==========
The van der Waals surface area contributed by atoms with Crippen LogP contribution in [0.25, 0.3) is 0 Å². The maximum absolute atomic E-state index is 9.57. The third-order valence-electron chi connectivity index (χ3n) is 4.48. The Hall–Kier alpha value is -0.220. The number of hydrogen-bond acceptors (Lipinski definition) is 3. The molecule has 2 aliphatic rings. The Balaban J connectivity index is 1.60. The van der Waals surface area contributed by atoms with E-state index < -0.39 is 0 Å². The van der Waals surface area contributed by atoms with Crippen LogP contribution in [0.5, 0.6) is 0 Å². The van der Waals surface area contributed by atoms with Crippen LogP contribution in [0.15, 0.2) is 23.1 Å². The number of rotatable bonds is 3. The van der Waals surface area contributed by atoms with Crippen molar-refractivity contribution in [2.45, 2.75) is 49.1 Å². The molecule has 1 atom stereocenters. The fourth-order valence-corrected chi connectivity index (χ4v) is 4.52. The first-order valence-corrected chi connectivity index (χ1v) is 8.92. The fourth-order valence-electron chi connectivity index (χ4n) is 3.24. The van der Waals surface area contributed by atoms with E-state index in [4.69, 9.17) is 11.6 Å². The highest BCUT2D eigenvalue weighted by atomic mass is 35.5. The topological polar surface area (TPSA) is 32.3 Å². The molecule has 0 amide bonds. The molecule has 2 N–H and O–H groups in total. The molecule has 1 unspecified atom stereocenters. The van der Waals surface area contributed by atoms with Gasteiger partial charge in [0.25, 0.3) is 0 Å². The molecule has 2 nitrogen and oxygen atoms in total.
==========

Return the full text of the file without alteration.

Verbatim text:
The van der Waals surface area contributed by atoms with Crippen LogP contribution in [0.25, 0.3) is 0 Å². The maximum absolute atomic E-state index is 9.57. The third-order valence-electron chi connectivity index (χ3n) is 4.48. The Hall–Kier alpha value is -0.220. The number of hydrogen-bond acceptors (Lipinski definition) is 3. The molecule has 2 aliphatic rings. The Balaban J connectivity index is 1.60. The van der Waals surface area contributed by atoms with E-state index < -0.39 is 0 Å². The van der Waals surface area contributed by atoms with Crippen LogP contribution in [0.5, 0.6) is 0 Å². The van der Waals surface area contributed by atoms with Crippen LogP contribution in [0.15, 0.2) is 23.1 Å². The number of rotatable bonds is 3. The van der Waals surface area contributed by atoms with Crippen molar-refractivity contribution in [2.45, 2.75) is 49.1 Å². The molecule has 1 atom stereocenters. The fourth-order valence-corrected chi connectivity index (χ4v) is 4.52. The first-order valence-corrected chi connectivity index (χ1v) is 8.92. The fourth-order valence-electron chi connectivity index (χ4n) is 3.24. The van der Waals surface area contributed by atoms with E-state index in [4.69, 9.17) is 11.6 Å². The highest BCUT2D eigenvalue weighted by atomic mass is 35.5. The topological polar surface area (TPSA) is 32.3 Å². The molecule has 0 amide bonds. The molecule has 2 N–H and O–H groups in total. The molecule has 1 unspecified atom stereocenters. The van der Waals surface area contributed by atoms with Gasteiger partial charge in [0.25, 0.3) is 0 Å². The molecule has 2 nitrogen and oxygen atoms in total.